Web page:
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With a little help from my friends? Social links and economic outcomes

How should researchers investigate the true role of people’s self-reported social links in getting a job, getting a favour or simply getting information? This column introduces a framework to estimate the process by which people’s self-reported social links are formed. The authors show that different link formation rules predict the different network structures seen in data from a risk-sharing survey in a Tanzanian village and the diffusion of agricultural knowledge in the Indian state of Maharashtra.

From its very beginning, network theory has emphasised that different link formation rules result in fundamentally different network structures (Bala and Goyal 2000). This in turn may have dramatic implications for the way resources are allocated across the network. Yet we know very little about the data generation process behind the links we observe in the data.

In our new paper, we propose a testing methodology to shed light on the interpretation of self-reported link data in relation to the two key issues (Comola and Fafchamps 2014).

  • Are survey respondents listing actual links?
  • If so, are these links formed in a bilateral or unilateral manner?

The nature of reported links

The difference between alternative link formation processes and the importance of distinguishing between them is best described with an example. Imagine asking students in a university classroom: “Who do you ask when you have a question about mathematics?” – and it turns out that students who mention talking to the lecturer get higher marks. Is it right to conclude that talking to the lecturer improves their mathematics performance?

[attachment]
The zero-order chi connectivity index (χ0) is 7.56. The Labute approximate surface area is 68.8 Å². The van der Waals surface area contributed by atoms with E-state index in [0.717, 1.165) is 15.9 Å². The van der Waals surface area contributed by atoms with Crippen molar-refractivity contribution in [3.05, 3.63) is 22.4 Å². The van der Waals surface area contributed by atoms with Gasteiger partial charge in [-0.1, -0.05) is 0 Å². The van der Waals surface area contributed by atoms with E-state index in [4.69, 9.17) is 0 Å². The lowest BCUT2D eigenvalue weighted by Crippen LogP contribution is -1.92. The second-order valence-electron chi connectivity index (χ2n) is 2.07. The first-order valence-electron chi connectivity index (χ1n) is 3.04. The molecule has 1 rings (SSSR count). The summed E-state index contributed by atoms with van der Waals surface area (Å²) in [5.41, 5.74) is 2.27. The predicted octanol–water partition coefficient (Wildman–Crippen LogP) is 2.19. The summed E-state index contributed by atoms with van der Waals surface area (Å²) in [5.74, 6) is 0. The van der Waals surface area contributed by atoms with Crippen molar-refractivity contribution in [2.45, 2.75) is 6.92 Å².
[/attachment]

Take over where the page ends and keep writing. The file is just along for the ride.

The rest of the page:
In most universities, lecturers are required to have office hours, and students have equal access to lecturers. This case corresponds to what the researchers call ‘unilateral link formation’: one party can unilaterally initiate contact without the consent of the other. In this context poor exam performance cannot, by design, be ‘caused’ by lack of lecturer contact since it is endogenous. Correlation between student marks and lecturer contact may nevertheless suggest that talking to the lecturer helps those students who take advantage of it.

The situation is different if the lecturer has discretion about which students to help. This scenario corresponds to ‘bilateral link formation’: the consent of both parties is needed for a link to be formed – which is a natural assumption for voluntary favour exchange. Here, contact with the lecturer may have a causal effect on student performance: had the lecturer refused to see a student, he or she would have performed worse.

Given the specific framing of this question (“Who do you ask when you have a question about mathematics?”) it is also conceivable that answers do not actually measure existing social links, but simply the ‘desire to link’. Imagine no student has seen the lecturer but better students list the lecturer, knowing they would ask the lecturer if they had a question. That would mean there is a correlation between listing the lecturer and exam performance despite no direct social contact.


As the example illustrates, whether respondents report existing links or the desire to link – and whether link formation is unilateral or bilateral – determines whether social contact has a causal effect on the outcomes of interest or not. The contribution of our paper is primarily methodological, as we propose a non-nested log-likelihood test to compare these alternative data generation processes on link formation and find which one is more adapted to the data at hand (Vuong 1989). Doing so, our study provides new insights into whether we can interpret pre-existing links in a causal manner, and whether we can draw policy recommendations based on that.